Table 2 shows baseline characteristics among 550 patients with ARDS included in this study. The sample was 59% male and 85% white. Trauma, sepsis, and pneumonia were the top ARDS risk factors, and mean LIS differed significantly across ARDS risk factor groups, driven by a higher mean LIS score among patients with pneumonia (P < 0.0001) (Figure 2). Patients who died in the hospital were older, more likely to be white (which was accounted for by racial differences in ARDS risk factor), had increased severity of illness on presentation, and were more likely to have sepsis and less likely to have trauma as a risk factor for ARDS (Table 2).
LIS and clinical outcomes
The mean LIS was 2.7 ± 0.6 in hospital survivors (N = 415) compared to 2.9 ± 0.6 in non-survivors (N = 135) (Table 3). This 0.2 point difference (95% CI 0.1 to 0.3) was statistically significant P = 0.006. The association between LIS and in-hospital death was not modified by the ARDS risk factor (P = 0.19 for heterogeneity) or the presence of sepsis in the first four days after enrollment (P = 0.68). The LIS components most strongly associated with overall mortality were the PaO2/FiO2 (P < 0.001) and the level of PEEP (P = 0.02). The chest radiograph and compliance scores did not differ according to mortality (Table 3). A one-point increase in LIS was associated with a 58% increased odds of in-hospital death (OR 1.58, 95% CI 1.14 to 2.19, P = 0.006).
Among secondary outcomes evaluated, VFDs were inversely associated with LIS (Spearman’s rho = −0.17, P = 0.0001) with a 7% reduction in VFD (95% CI 2 to 13%, P-value = 0.01) for every one-point increase in LIS. Among 415 hospital survivors, the LIS was positively associated with days of mechanical ventilation (Spearman’s rho = 0.17, P = 0.0004) and days in the ICU (Spearman’s rho = 0.13, P = 0.007). For every one-point increase in LIS, there was a 25% increase (95% CI 9 to 43%, P = 0.001) in number of days of mechanical ventilation and a 16% increase (95% CI 2 to 31%, P = 0.02) in number of ICU days. The LIS did not predict total days of hospitalization (Spearman’s rho = 0.07, P = 0.15) among hospital survivors.
LIS and Berlin definition
LIS was highly correlated with the Berlin oxygenation criteria (Spearman’s rho of 0.72, P < 0.0001). LIS increased with each increased level of Berlin severity (Figure 3 and Table 4). Among patients characterized by the Berlin definition as mild, the mean LIS was 2.1 ± 0.4 compared to a mean LIS of 2.5 ± 0.5 in moderate and 3.3 ± 0.4 in severe Berlin definition ARDS (P < 0.001 for trend).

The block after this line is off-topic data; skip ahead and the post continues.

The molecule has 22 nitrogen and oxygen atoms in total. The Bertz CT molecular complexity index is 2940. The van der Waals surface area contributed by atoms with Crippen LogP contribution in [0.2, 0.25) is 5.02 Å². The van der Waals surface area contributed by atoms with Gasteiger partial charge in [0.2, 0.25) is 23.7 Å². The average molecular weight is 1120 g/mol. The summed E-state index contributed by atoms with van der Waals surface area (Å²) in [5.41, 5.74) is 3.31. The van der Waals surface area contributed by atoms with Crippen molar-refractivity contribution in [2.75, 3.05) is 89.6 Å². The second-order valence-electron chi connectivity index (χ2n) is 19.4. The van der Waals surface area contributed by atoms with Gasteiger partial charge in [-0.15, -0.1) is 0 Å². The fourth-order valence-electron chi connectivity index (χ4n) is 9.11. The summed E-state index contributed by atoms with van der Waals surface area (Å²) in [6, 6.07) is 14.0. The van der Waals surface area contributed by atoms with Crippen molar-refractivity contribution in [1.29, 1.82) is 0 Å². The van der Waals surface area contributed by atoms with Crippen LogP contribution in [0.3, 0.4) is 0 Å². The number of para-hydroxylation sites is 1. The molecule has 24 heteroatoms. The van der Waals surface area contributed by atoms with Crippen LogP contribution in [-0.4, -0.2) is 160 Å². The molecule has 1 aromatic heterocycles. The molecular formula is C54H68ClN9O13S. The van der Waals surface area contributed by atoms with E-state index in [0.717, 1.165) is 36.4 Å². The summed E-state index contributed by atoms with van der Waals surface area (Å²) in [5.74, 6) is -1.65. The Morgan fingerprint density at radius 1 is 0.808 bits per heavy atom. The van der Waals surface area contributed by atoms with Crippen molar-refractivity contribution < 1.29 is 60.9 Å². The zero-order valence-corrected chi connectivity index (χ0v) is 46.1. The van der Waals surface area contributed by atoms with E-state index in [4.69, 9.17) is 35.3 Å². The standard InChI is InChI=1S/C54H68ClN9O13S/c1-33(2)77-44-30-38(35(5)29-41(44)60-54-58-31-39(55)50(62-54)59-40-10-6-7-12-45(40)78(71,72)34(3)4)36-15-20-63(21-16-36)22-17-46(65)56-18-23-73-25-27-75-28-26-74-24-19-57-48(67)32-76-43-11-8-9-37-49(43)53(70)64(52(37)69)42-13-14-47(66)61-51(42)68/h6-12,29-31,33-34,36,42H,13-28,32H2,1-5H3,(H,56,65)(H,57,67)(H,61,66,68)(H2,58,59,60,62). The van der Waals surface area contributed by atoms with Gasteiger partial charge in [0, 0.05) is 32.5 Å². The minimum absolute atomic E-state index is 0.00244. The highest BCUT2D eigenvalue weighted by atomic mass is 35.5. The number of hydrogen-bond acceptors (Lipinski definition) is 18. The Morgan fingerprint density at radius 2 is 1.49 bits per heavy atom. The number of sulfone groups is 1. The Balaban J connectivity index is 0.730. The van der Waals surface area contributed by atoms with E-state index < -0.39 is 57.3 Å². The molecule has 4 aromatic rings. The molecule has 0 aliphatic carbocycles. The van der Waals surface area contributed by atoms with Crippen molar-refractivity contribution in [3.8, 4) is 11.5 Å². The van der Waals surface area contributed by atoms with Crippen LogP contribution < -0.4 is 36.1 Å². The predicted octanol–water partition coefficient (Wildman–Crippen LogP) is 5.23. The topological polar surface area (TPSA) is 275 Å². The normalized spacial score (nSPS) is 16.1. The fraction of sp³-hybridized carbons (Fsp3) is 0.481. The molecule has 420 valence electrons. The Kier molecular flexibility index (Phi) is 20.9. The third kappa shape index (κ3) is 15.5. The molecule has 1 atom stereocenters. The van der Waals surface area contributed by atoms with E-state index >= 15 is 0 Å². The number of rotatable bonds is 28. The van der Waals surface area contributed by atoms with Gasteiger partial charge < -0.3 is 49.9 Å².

An increased Berlin level of ARDS severity was associated with worse clinical outcomes in ARDS including increased in-hospital mortality, decreased ventilator-free days, and increased duration of mechanical ventilation in survivors (Table 4).
Comparison of LIS and Berlin severity to general severity scores
The area under the ROC curve (AUC) of LIS for hospital mortality was 0.58 (95% CI 0.53 to 0.64) compared to an AUC of 0.60 (95% CI 0.55 to 0.65) for the Berlin severity scores. There was no statistically significant difference between these values, P-value = 0.47. Compared to the LIS, the AUC for APACHE II 0.66 (0.61 to 0.71) was significantly higher (P = 0.04); the AUC for SAPS II was also higher (0.63, 95% CI 0.58 to 0.69) but this difference was not statistically significant (P = 0.22) (Figure 4). Calibration was adequate for LIS, Berlin severity and both severity of illness scores, with similar expected to observed mortality across subgroups (data not shown). All scores passed the Hosmer-Lemeshow goodness-of-fit test with P-values > 0.25. Figure 5 demonstrates that mortality increased for each one-point increase in LIS.
Using a cut-point of a LIS score of ≥ 3, high LIS was present in 45% (N = 249) of patients on the day of ARDS diagnosis, with 30% mortality in the high LIS group compared with 20% mortality in the lower LIS group (P = 0.006). The AUC at this cut-point was 0.57 (95% CI 0.52 to 0.62). Discrimination of LIS was not improved in 342 (62%) patients with PEEP values ≥ 10 cm H2O (AUC 0.58, 95% CI 0.51 to 0.65).
Although the four-point LIS was never intended as a prognostic tool, it has been used as a measure of the severity of lung injury that thereby infers prognostic value. The recently developed Berlin definition of ARDS includes a measure of lung injury severity based on three levels of hypoxemia and baseline PEEP of at least 5 cm H2O . Our study tested the predictive validity of LIS on mortality and morbidity in a large, heterogeneous group of patients with Berlin definition ARDS. We found that although LIS at the time of ARDS diagnosis was associated with in-hospital mortality, the difference between mean LIS in those who died and lived was only 0.2 points, a difference of minimal clinical significance. Of the four LIS components, only PaO2/FiO2 and PEEP categories were associated with mortality overall. The discrimination of LIS for in-hospital mortality was comparable to the Berlin severity scale and only marginally better than chance alone. The predictive validity was not improved when evaluated in more severe subgroups such as those with higher PEEP or LIS ≥ 3. We also found that LIS was predictive of the duration of mechanical ventilation and days in the ICU. This finding was important, as LIS may be more suited to discriminate pulmonary-specific outcomes. The Berlin definition severity stages were associated with mortality and also found to be associated with increased mechanical ventilation requirements. The predictive validity of Berlin criteria was similarly marginal and failed to identify three distinct mortality classes with a mortality of 18% in mild versus 19% in moderate ARDS.